10/09/2008 - 22:00

No simple political solutions

10/09/2008 - 22:00


Save articles for future reference.

WHILE critics have been quick to jump on the Labor-bashing bandwagon after the state election, there hasn't been much reflection on some of the strategic challenges that will face the next state government, whoever leads it.

No simple political solutions

WHILE critics have been quick to jump on the Labor-bashing bandwagon after the state election, there hasn't been much reflection on some of the strategic challenges that will face the next state government, whoever leads it.

The relatively easy part of the election post mortem is to identify the blunders in Labor's campaign.

A consensus has very quickly emerged that Premier Alan Carpenter - with input from close advisers Kieran Murphy, Guy Houston and Bill Johnston (who was formerly Labor's state secretary but will soon be sworn in as MP for Cannington) - ran a very poor campaign.

They certainly ran an overwhelmingly negative campaign, trying to scare voters over perceived issues like uranium mining and GM foods and the supposed risks posed by a Liberal government.

Former Labor minister Bob Kucera was on the mark when he told ABC television on Saturday night that the election campaign was the "most miserable" he had seen.

The dumping of sitting MPs including Mr Kucera and Jaye Radisich in favour of outsiders parachuted in by head office was obviously seen as another costly mistake.

Mr Carpenter's goal during Labor's pre-selections earlier this year was to bring in new talent, including potential new ministers, to the parliamentary Labor team.

That was commendable, but the way he approached the task seems to have reinforced his reputation for out-of-touch arrogance.

Critics also agree that calling a very early election, one day after Colin Barnett was installed as Liberal leader, backfired on Labor.

It was rightly seen as deeply cynical and did not appeal to the public's sense of fair play.

It also meant that Labor had little opportunity to expose the fact that the Liberals had very few detailed policies.

Labor powerbrokers have attempted to explain the big loss of support by asserting that governments around the country struggle to hold office for more than two terms.

There may be some truth in that, but it is also true that voters were willing to back Labor just a few weeks ago.

Credit must go to the Liberals, who ran an effective, restrained campaign that highlighted Colin Barnett's experience - 'The steady hand on the tiller'.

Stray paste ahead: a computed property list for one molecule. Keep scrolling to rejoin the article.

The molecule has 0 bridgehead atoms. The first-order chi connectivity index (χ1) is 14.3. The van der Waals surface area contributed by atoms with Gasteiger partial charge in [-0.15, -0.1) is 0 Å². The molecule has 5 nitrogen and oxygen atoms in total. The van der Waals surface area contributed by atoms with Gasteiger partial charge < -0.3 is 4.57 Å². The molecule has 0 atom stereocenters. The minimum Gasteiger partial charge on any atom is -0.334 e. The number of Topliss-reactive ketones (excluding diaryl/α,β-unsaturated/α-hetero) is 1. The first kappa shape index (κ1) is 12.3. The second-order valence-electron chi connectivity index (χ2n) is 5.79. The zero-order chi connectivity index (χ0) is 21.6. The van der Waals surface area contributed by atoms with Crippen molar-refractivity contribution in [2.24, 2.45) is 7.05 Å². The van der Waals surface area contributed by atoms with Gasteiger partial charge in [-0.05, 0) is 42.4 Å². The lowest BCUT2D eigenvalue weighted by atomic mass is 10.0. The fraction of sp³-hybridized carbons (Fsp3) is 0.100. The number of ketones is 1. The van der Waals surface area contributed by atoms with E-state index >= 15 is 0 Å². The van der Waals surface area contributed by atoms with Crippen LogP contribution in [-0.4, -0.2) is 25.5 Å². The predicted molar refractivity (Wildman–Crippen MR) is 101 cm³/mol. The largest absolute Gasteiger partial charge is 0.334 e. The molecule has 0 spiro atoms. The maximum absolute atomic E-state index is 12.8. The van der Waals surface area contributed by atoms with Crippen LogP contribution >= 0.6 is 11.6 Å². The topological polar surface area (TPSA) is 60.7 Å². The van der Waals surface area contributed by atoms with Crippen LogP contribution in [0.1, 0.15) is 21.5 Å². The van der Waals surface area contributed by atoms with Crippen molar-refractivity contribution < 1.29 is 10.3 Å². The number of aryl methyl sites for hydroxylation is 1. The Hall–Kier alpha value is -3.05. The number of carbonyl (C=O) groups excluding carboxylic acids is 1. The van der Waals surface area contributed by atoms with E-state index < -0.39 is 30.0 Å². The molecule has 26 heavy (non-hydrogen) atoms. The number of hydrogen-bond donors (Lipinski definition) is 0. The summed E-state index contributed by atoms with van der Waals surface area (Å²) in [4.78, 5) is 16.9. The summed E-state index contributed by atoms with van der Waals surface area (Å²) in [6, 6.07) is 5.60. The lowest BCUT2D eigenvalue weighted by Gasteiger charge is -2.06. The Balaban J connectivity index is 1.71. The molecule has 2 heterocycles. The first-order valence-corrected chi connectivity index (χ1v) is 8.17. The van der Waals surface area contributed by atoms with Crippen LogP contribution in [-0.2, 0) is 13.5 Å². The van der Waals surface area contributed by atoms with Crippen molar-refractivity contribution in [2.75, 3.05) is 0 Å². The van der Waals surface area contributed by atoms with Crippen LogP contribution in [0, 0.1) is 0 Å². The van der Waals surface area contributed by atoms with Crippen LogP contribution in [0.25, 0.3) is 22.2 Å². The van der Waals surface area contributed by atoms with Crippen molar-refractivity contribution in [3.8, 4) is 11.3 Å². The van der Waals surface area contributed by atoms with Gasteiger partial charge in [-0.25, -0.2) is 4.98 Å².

One of the Liberal's best moves was the advertisement that asked people to think of three good things Labor governments had achieved during the past eight years.

The rhetorical question was followed by silence.

Amazingly, Labor didn't try to answer the question, preferring to attack its opponents rather than sell its achievements.

It was a smart ad, but glosses over the challenges of governing Western Australia during the boom.

The public at large looks at the long-running resources boom, the surge in tax revenue and mining royalties, and the big budget surpluses, and asks why the state government can't do more.

The reality - which an incoming Liberal treasurer would soon discover - is that budget surpluses are not 'spare' money.

The surplus has been used to reduce state debt and pay for the state's record capital works program - schools, hospitals, railways and so on - the public investments that Labor failed to promote during the campaign.

The other big challenge facing the state government, like any employer in WA, is the big rise in costs, particularly salaries and accommodation.

Many people would add to that challenge by calling for police and nurses to be paid more and for improved services in regional areas.

These are worthy goals, but they also cost money.

The voters of WA have high expectations, and their expectations have been ratcheted higher by the surge in economic activity and the extraordinary wealth generated in this state.

People in Australia - indeed in all countries - judge their living standards not in absolute terms but in relative terms.

Hence, when people read about wealthy mining entrepreneurs, stockbrokers earning million dollar bonuses and tradesmen earning $150,000 or more 'up north', they ask, not unreasonably, why they seem to be battling.

It's easy to assume that lots of other people seem to be doing well, especially when we keep on reading about or seeing big houses, big boats, fancy cars, and expensive boutiques on King Street.

For most people, housing costs have soared, interest rates and petrol prices have surged, yet they are on a salary that hasn't changed much.

The voters of WA are entitled to ask for more from their governments - but let's not jump to a glib, simplistic conclusion that this will be easy to deliver.


Subscription Options